Organisations we investigated: Sussex Partnership NHS Foundation Trust
Date investigation closed: 11 December 2019
Complainant G complained that the Child and Adolescent Mental Health Services (CAMHS) at the Trust did not accept the referral from Person E’s GP in a timely manner and then did not provide a diagnosis or treatment for three years. Complainant G also complained that the Trust discharged Person E too soon.
Complainant G complained that the Trust refused to handle the complaint and referred it to another Trust. They also complained about delays in responding to the complaint.
Complainant G said that, as a result, Person E’s condition worsened until it reached crisis point. Complainant G said Person E has missed out on three years of education. They told us of concerns they had for Person E’s future health and the support they need. Additionally, Complainant G told us of the emotional impact on both Person E and the family.
What we found
The Trust did not follow the relevant guidelines when rejecting Person E’s first referral. It should have accepted this referral.
It was not appropriate to wait over 18 months for a diagnosis and treatment, despite Person E not communicating with Trust staff during this time. The Trust should have made more attempts to communicate effectively with Person E, such as email and telephone as non-direct methods of communication. The Trust made no attempt to use other methods of communicating with Person E.
Although Person E did not cooperate with Trust staff, their behaviour should not have prevented the Trust trying other ways to engage them. The Trust should have sought advice from other agencies on how to best engage with Person E. When a member of staff left the Trust, it did not reallocate Person E’s care to another staff member.
The Trust discharged Person E too early from its service, as they continued to need support for their mental health as well as autism. Person E and the family continued to need support on how best to manage Person E’s mental health and wellbeing, which the Trust should have provided. The Trust should have developed a care plan for Person E to outline the support and treatment they needed.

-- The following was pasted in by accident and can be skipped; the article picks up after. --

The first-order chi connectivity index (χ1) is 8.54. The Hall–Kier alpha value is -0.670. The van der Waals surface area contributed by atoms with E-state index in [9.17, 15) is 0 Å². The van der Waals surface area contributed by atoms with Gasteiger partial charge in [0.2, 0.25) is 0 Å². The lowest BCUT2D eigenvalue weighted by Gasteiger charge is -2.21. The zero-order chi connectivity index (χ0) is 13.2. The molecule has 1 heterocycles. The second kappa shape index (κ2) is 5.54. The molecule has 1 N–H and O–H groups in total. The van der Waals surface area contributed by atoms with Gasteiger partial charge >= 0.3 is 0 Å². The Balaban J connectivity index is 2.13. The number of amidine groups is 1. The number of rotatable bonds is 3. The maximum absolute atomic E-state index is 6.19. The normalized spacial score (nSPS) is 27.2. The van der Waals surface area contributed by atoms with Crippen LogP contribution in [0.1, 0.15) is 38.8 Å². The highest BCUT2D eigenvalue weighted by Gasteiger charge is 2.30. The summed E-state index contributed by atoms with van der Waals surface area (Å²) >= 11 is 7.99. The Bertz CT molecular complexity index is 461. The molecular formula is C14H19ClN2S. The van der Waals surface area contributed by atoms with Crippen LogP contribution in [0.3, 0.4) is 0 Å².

As a result of these failings, the Trust missed the opportunity to help Person E and the family develop the appropriate steps to support her mental health. Person E suffered prolonged mental ill health. Person E and the family were left without the ability to manage Person E’s condition at the time.
Person E’s GP referred them to the Trust. The Trust refused to accept the referral, as Person E did not meet its criteria.
Six months later, Person E’s GP made a second referral. The Trust accepted this referral. Complainant G then reported that Person E was unable to leave the house and would not communicate. The Trust agreed to visit Person E at home. During two home visits, Person E was physically aggressive and would not speak to Trust staff. At a third home visit, Person E spoke to the Trust staff.
At the fourth home visit, Person E again displayed aggression towards Trust staff. The staff recorded that it had not been possible to assess Person E, but they were suffering severe mood instability and extreme distress over trivial issues. Person E later attended the Trust, but again would not engage in assessments.
The Trust then completed a risk assessment for Person E, noting that family members were restraining them to avoid harm to Person E and others.
Person E was then diagnosed with autistic spectrum disorder. Six months later, the Trust sought to discharge Person E from its service. Person E’s GP then made a further referral to the Trust, which the Trust considered but did not accept. Person E’s GP attempted a further referral to the Trust. The CAMHS service was transferred to another Trust at this time, which continues to care for Person E.
Putting it right
We recommended the Trust acknowledge the failings in Person E’s care and apologise for the impact of this. We recommended that the Trust ensure that CAMHS (which had been taken over by a different Trust) learns the lessons from the failings we identified.
We recommended the Trust pay Person E £1,500 for the impact the lack of treatment had on them. We also recommended the Trust pay Complainant G and the family £500 for the distress they experienced.
The Trust complied with our recommendations.
This case summary is featured in the Ombudsman's Casework Report 2019.